Seriously, I'm in pain
Well, I foiled her clever theory with a simple “my wife picked them up,” and before she could formulate the next ridiculous question I said “look, I need pain meds, and not a little, I can’t sleep, I’m in a ton of pain, oh, and, I HAVE A TUMOR INSIDE ME.” She was young, and I don’t think she had ever dealt with a "me" before, so she pretty much just walked out without resolution, and for sure I knew I’d be suffering through another night of sleepless Law and Order reruns. Fun fact — a Law and Order show is on some channel every single hour of the day, amazing what you learn in the hospital. I digress, though. Eventually, after another two days of fighting “big pain,” the hospital gave me a pain pump with liquid morphine. It did the trick and I was able to comfortably spend the rest of my time as an inpatient – until they took it away due to “shortages.” Ugh, the fight never ends.
So, as you can see, pain and cancer go hand in hand, but pain management and cancer don’t. It’s unconscionable the way that many cancer patients are treated like addicts when they ask for pain meds. I mean, if cancer doesn’t qualify you to get whatever opioids you need, then what does? Getting your head half eaten by a lion? Losing both legs in horrific Twister game accident? Being forced to watch “Keeping up with the Kardashians” for a week straight? Doctors need to stop watching the news so much and start listening to their patients. After all, what’s the point of pain meds if they cause pain instead of alleviating it? Talk soon.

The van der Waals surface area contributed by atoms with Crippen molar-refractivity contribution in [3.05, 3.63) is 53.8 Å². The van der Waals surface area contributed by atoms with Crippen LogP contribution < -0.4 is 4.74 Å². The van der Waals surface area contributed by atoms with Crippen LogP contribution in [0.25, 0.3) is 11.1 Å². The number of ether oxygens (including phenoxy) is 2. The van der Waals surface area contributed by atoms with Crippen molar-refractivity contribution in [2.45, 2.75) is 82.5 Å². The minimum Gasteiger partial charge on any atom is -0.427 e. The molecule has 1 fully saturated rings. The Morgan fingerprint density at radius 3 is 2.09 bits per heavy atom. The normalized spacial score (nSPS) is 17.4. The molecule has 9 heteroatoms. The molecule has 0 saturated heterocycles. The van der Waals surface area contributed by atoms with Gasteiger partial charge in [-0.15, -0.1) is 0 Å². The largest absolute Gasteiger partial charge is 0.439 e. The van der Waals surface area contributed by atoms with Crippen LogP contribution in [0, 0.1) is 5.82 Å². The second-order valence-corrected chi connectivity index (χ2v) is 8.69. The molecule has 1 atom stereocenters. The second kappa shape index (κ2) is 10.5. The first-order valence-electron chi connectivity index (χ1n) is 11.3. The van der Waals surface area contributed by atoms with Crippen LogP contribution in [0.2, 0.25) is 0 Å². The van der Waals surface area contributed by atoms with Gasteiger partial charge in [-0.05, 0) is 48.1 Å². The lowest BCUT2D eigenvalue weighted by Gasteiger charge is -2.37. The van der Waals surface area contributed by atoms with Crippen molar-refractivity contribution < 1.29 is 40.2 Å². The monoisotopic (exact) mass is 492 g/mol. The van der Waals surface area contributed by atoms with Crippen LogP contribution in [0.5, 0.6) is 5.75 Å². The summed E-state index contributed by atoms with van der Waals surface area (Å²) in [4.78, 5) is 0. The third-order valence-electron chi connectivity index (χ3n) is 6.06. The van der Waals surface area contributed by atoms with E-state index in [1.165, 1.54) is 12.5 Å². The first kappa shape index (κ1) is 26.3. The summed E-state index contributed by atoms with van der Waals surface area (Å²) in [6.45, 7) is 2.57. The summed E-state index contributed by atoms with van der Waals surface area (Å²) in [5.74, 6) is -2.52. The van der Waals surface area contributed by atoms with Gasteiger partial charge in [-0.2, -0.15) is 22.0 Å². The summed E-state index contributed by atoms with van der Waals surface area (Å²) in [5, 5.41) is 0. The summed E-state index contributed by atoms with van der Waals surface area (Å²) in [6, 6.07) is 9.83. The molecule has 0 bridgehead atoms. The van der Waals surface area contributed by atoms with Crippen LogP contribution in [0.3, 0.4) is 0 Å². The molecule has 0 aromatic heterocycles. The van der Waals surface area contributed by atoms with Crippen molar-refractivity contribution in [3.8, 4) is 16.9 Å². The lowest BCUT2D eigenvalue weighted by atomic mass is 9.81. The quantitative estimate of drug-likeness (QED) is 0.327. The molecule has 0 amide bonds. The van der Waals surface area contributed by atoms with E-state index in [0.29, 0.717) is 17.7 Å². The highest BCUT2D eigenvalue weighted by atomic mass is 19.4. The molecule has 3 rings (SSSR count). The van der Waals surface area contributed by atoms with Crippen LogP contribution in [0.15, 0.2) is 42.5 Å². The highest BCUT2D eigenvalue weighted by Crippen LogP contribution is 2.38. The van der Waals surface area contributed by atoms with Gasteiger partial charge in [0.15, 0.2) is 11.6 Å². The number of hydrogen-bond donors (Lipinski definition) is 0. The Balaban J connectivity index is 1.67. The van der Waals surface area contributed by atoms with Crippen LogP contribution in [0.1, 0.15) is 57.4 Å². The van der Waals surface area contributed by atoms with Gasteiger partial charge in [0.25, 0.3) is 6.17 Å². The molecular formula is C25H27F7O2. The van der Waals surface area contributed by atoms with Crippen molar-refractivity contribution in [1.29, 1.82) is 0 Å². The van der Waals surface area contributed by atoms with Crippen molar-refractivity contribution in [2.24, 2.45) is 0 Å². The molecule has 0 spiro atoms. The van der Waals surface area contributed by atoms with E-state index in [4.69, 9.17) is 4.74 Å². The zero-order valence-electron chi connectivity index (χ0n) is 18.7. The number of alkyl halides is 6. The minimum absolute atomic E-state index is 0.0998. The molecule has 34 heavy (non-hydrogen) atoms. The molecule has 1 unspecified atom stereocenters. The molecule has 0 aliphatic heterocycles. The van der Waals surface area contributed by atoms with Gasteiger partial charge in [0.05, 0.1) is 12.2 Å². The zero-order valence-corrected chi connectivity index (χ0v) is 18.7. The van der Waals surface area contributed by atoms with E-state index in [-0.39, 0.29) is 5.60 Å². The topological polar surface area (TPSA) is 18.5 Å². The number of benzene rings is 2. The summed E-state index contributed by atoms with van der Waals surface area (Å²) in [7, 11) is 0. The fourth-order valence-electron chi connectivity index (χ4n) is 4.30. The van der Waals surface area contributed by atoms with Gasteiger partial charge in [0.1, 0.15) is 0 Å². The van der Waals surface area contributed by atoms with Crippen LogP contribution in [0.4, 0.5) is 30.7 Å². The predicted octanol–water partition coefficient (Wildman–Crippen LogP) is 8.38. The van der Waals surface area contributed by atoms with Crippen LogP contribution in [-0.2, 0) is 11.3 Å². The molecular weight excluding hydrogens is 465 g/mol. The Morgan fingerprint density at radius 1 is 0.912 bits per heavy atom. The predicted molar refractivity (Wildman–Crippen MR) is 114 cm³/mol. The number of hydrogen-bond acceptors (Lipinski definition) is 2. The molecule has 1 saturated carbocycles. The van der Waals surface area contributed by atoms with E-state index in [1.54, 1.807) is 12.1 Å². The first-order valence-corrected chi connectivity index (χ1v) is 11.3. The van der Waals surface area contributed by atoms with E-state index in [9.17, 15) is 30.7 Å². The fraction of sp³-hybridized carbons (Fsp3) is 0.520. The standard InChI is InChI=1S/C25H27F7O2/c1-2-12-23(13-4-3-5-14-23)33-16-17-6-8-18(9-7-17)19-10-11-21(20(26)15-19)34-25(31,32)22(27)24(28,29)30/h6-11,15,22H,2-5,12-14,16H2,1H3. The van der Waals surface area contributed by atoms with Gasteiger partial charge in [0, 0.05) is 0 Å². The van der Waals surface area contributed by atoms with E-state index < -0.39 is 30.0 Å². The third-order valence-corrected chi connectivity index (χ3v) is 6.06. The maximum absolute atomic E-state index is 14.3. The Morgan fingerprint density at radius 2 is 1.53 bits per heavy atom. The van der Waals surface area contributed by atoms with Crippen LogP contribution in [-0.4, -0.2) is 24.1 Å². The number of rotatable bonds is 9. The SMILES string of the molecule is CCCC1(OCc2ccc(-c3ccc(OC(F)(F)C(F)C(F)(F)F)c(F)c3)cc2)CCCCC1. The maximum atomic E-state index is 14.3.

How long did it take to be properly diagnosed?